NASCAR already has issued pay-cuts to its entire organization. It last week cut executives’ salary 25%, and 20% for other employees as stock car’s sanctioning body adapts to the new coronavirus pandemic. The 38-race NASCAR schedule is the longest in sports spanning nearly 11 months and the season was suspended four races into the year. The next publicly scheduled race is May 9 at Martinsville Speedway, but Virginia is under a state-at-home order into June. NASCAR has privately floated to teams revised 2020 schedules but not announced anything about rescheduling its races.
The Southeastern Conference is extending its ban on practices and organized gatherings through the end of May.
The ban includes team and individual practices, meetings and other gatherings — whether voluntary or required — as well as camps and coaches clinics.
The powerhouse league had previously announced that in-person athletics activities were suspended through April 15 because of the coronavirus pandemic.
Also Friday, the conference said virtual film review that does not include physical activity is permissible. Effective April 6, activity of this nature will be expanded to four hours a week consistent with an NCAA rule waiver and NCAA legislation, an increase from the previously permissible maximum of two hours a week.
A gaming site is donating $20,000 for pandemic relief in New Jersey and giving out another $20,000 to fans who can predict the results of the NBA 2K tournament among NBA players.
The 16-player tournament begins Friday night and will air on ESPN. Brooklyn’s Kevin Durant is the overall No. 1 seed and opens play against No. 16 Derrick Jones Jr. of the Miami Heat in the first round.
The winner of the week-long tournament will receive a $100,00 donation to a coronavirus-related relief effort of their choice.
BetMGM has a free bracket game available on its website to all verified New Jersey players. All competitors with a perfect bracket will split $20,000 in prizes.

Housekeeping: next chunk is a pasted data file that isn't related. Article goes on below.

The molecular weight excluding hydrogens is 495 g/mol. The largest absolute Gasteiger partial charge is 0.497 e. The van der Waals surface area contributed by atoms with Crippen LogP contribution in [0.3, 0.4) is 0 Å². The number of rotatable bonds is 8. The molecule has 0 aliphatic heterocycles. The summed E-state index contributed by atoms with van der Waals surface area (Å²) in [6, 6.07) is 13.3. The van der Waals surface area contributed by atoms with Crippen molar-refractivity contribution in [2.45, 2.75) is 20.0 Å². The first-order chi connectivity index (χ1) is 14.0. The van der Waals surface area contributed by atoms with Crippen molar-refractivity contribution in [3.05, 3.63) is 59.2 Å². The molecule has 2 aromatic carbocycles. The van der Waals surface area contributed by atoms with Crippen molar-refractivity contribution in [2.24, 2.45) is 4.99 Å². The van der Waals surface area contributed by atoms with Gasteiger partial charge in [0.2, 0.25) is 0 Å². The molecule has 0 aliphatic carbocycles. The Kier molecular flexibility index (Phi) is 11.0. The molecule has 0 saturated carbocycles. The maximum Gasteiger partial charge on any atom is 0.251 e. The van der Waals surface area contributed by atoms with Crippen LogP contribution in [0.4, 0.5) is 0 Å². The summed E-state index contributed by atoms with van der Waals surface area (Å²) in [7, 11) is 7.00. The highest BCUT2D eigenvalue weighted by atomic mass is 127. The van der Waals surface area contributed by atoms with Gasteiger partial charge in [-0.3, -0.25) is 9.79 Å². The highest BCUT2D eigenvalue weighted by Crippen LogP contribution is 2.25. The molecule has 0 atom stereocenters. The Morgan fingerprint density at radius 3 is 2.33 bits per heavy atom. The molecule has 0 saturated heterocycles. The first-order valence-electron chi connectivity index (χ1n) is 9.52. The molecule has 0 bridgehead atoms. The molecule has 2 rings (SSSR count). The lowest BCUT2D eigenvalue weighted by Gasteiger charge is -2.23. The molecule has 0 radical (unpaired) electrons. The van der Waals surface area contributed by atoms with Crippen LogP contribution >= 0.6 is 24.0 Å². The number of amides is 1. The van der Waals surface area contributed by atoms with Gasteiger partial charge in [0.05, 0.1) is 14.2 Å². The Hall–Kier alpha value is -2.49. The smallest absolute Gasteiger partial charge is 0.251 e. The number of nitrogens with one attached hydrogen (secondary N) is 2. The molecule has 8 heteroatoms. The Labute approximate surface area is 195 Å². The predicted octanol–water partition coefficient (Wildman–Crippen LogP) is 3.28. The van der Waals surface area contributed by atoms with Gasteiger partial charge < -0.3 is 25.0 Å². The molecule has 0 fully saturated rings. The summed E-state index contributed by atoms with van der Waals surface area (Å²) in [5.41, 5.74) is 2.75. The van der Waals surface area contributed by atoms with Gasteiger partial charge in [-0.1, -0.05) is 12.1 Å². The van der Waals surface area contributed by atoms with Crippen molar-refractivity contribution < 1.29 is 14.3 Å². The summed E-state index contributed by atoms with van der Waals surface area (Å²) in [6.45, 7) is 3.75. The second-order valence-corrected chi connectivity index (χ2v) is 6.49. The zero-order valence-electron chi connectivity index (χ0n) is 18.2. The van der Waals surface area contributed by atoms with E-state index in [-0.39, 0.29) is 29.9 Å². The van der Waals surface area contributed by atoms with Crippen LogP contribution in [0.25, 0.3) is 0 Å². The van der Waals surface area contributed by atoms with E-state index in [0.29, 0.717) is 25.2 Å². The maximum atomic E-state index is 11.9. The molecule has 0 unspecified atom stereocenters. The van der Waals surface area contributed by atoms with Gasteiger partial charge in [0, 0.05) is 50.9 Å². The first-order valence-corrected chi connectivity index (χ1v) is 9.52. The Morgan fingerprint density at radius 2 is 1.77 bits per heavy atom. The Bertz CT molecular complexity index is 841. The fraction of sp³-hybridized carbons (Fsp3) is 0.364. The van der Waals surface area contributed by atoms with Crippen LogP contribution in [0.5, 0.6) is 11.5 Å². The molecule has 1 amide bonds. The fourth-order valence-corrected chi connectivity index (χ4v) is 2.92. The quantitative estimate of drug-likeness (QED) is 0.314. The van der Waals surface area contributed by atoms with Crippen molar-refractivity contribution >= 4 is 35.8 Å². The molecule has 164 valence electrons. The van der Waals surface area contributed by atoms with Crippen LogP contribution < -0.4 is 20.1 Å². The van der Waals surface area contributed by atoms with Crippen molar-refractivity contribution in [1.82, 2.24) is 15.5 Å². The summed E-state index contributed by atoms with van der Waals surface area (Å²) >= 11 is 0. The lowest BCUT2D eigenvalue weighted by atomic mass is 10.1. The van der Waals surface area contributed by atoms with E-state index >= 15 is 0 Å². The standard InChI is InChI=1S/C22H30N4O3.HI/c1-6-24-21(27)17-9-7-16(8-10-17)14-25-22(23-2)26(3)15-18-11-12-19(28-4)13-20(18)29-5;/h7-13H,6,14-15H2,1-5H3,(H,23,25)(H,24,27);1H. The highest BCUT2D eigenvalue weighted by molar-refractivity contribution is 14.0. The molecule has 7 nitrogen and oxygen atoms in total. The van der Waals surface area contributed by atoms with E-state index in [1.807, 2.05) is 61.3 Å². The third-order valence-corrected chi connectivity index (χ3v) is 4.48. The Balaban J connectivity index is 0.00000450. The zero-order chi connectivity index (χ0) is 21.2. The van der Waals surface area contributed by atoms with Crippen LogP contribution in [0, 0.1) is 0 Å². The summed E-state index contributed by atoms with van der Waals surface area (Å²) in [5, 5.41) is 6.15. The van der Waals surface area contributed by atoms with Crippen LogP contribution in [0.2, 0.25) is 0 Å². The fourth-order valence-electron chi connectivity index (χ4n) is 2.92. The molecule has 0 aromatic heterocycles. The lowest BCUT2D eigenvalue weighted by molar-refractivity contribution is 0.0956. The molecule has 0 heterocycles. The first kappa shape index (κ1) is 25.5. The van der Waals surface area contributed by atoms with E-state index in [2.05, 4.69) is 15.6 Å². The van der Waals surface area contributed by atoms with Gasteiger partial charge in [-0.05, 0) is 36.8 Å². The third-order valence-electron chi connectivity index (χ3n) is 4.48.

If there are no perfect brackets, the prize will be split among the highest scorers.
BetMGM is also donating the same amount to the New Jersey Pandemic Relief Fund.
The Serie A says it will consider resuming only “when health conditions permit it.”
The Italian league has been suspended since March 9, when the government ordered a nationwide lockdown.
A new government decree issued this week prevents clubs from training — even in small groups — for at least another 10 days.
Twelve rounds of Serie A remain, plus four games that were postponed from the weekend of Feb. 22. Also, the Italian Cup semifinals were interrupted after the first leg.
Following a video conference meeting of all 20 Serie A clubs on Friday, the league said “it will await the decrees from the government and place in primary consideration taking care of the athletes’ health and all people involved.”
Officials say they’re working to find a new date for the Preakness Stakes, the second jewel of horse racing’s Triple Crown.
The Maryland Jockey Club and Stronach Group announced Friday that whenever the Preakness is run in 2020, it will go on without infield activities that had been one of the race’s biggest traditions. The Preakness was scheduled for May 16 in Baltimore.